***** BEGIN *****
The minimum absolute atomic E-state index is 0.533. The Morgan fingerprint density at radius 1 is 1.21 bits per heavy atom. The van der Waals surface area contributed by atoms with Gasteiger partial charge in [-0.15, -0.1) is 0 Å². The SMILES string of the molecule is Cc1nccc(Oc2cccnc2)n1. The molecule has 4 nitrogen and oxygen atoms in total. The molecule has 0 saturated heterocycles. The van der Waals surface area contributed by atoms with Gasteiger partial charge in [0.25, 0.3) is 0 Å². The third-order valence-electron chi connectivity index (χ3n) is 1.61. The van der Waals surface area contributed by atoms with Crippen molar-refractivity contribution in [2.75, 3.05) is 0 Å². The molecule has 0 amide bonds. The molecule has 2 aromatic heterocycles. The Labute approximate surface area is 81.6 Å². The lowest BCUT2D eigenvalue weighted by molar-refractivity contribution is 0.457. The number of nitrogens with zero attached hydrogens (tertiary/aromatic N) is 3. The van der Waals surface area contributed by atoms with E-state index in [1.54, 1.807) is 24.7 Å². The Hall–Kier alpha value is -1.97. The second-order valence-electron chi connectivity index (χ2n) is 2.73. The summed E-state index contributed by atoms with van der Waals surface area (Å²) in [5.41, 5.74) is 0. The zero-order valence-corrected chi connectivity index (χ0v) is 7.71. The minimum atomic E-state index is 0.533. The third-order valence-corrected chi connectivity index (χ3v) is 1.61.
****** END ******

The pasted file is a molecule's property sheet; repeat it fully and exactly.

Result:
The minimum absolute atomic E-state index is 0.533. The Morgan fingerprint density at radius 1 is 1.21 bits per heavy atom. The van der Waals surface area contributed by atoms with Gasteiger partial charge in [-0.15, -0.1) is 0 Å². The SMILES string of the molecule is Cc1nccc(Oc2cccnc2)n1. The molecule has 4 nitrogen and oxygen atoms in total. The molecule has 0 saturated heterocycles. The van der Waals surface area contributed by atoms with Gasteiger partial charge in [0.25, 0.3) is 0 Å². The third-order valence-electron chi connectivity index (χ3n) is 1.61. The van der Waals surface area contributed by atoms with Crippen molar-refractivity contribution in [2.75, 3.05) is 0 Å². The molecule has 0 amide bonds. The molecule has 2 aromatic heterocycles. The Labute approximate surface area is 81.6 Å². The lowest BCUT2D eigenvalue weighted by molar-refractivity contribution is 0.457. The number of nitrogens with zero attached hydrogens (tertiary/aromatic N) is 3. The van der Waals surface area contributed by atoms with E-state index in [1.54, 1.807) is 24.7 Å². The Hall–Kier alpha value is -1.97. The second-order valence-electron chi connectivity index (χ2n) is 2.73. The summed E-state index contributed by atoms with van der Waals surface area (Å²) in [5.41, 5.74) is 0. The zero-order valence-corrected chi connectivity index (χ0v) is 7.71. The minimum atomic E-state index is 0.533. The third-order valence-corrected chi connectivity index (χ3v) is 1.61.